Beyond Borders and Billionaires at COP28: Rethinking Elite Accountability for Climate Justice

At least of 25% of the billionaires who participated as representatives at COP28 have amassed their wealth through sectors like petrochemicals, mining, and beef production.

At least of 25% of the billionaires who participated as representatives at COP28 have amassed their wealth through sectors like petrochemicals, mining, and beef production. The collective net worth of the 34 billionaires that were present totaled approximately $495.5 billion.


The global community is currently facing twin conundrums of the escalating climate crisis and the widening wealth inequality. Strikingly, it is the richest individuals, corporations, and nations who contribute the most to greenhouse gas emissions, thereby endangering our planet. Meanwhile, it is those already experiencing hardship—such as the impoverished, marginalized communities, and countries in the Global South—who bear the brunt of these adverse effects. Furthermore, among these vulnerable groups, women, girls, Indigenous Peoples, and others facing discrimination suffer disproportionately. Though the consequences of climate change affect people worldwide, it is only the wealthiest who possess the resources, power, and means to shield themselves from its fallout. Such an advantage brings with it immense responsibility. Notably, the adverse effects become even more pronounced when economic inequality intersects with other forms of disadvantages, such as gender, ethnicity, and age. Consequently, an incredibly unjust reality takes shape: wealthy individuals and affluent nations are essentially steering the climate crisis, while those grappling with poverty, marginalization, and low-income circumstances are bearing the heaviest burdens.

Global Billionaire wealth at COP28

Approximately one-fourth of the billionaires who had registered as delegates for COP28 have garnered their immense wealth from industries like petrochemicals, mining, and beef production. When combining the net worth of all 34 billionaires in attendance, an astounding sum of around $495.5 billion is reached.

The attendance of multiple billionaires at COP28, coupled with their utilization of private jets, raises valid concerns about the perception of the summit as an event catering to the world’s ultra-rich. Such a gathering may create avenues for these individuals to exert influence over government leaders, politicians, and business associates, potentially shaping climate policy decisions. Moreover, instances where billionaire delegates have business connections with the host nations, as seen in the collaboration between Egyptian investor Nassef Sawiris and the UAE’s Adnoc for “blue ammonia” exploration, bring attention to potential conflicts of interest and underscore the importance of transparency in such partnerships.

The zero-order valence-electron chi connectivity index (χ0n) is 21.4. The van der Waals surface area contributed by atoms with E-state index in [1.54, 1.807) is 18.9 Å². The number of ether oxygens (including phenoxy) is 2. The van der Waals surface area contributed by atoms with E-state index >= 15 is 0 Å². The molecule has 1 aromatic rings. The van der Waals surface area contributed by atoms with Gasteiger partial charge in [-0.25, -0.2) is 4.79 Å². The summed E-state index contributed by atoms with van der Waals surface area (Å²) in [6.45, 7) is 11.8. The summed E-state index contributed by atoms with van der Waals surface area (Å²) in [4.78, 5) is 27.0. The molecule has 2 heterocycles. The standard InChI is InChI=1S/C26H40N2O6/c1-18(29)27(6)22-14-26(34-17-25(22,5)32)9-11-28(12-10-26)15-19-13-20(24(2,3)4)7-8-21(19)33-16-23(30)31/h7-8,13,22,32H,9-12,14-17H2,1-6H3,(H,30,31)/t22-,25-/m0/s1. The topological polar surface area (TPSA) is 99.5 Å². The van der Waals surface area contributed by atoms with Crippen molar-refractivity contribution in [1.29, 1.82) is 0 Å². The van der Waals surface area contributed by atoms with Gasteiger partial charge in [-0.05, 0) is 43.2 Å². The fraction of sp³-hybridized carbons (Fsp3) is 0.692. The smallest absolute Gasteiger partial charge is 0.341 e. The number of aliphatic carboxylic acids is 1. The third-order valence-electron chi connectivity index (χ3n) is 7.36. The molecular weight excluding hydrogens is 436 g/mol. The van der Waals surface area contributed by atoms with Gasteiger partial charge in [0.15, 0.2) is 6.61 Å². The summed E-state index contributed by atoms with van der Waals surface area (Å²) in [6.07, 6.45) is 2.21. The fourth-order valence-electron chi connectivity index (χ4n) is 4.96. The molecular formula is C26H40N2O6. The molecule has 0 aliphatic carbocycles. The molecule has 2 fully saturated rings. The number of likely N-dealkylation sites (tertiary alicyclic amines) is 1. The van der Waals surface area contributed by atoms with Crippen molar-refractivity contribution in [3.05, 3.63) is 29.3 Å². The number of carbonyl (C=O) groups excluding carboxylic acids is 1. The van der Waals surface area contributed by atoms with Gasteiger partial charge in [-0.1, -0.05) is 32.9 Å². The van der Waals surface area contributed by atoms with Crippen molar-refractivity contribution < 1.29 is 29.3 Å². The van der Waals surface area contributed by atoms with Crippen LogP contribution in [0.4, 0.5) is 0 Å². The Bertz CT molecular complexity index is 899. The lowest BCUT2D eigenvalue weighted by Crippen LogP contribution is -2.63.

Wealth and Climate action at crossroads

Oxfam’s insightful investigation has unveiled a distressing truth: a noteworthy percentage of the billionaire delegates present at the UN climate summit, known as COP28, have built their fortunes upon industries notorious for their high levels of pollution. On the official COP28 website, Andrey Melnichenko’s foundation is categorized as a “climate supporter” despite reports indicating that his companies have invested around $23 billion into coal and fertilizer production over the last 15 years. Interestingly, four of the billionaires attending the summit were granted party badges, granting them access to the negotiations in the blue zone. Additionally, another 11 billionaires held host country badges as they were invited by the United Arab Emirates. These include renowned figures such as Aliko Dangote, a prominent cement and oil tycoon from Nigeria, Mukesh Ambani, the head of an Indian oil and gas conglomerate who serves on the Cop28 presidency’s international advisory panel, and the esteemed Bill Gates, founder of Microsoft in the US, whose nuclear company recently forged a deal with the UAE.

Carbon Inequality

To witness the iniquitous carbon divide at play, delegates at COP28 only need to step out of the confines of the Conference center in Dubai. The United Arab Emirates (UAE) presents a stark illustration of extreme wealth disparity, largely stemming from the accumulation of riches by its rulers through oil and gas extraction in the desert. This and the appalling conditions endured by the migrant workforce, which constitutes a staggering 80% of the population, have contributed significantly to this inequality. Its ruler, Sheikh Mohamed bin Zayed Al Nahyan, stands as the scion of what some deem the wealthiest dynasty on the planet. Their wealth, reportedly surpassing $300 billion, primarily hails from owning 6% of the world’s oil reserves. Consequently, the family’s investments have resulted in a striking climate footprint.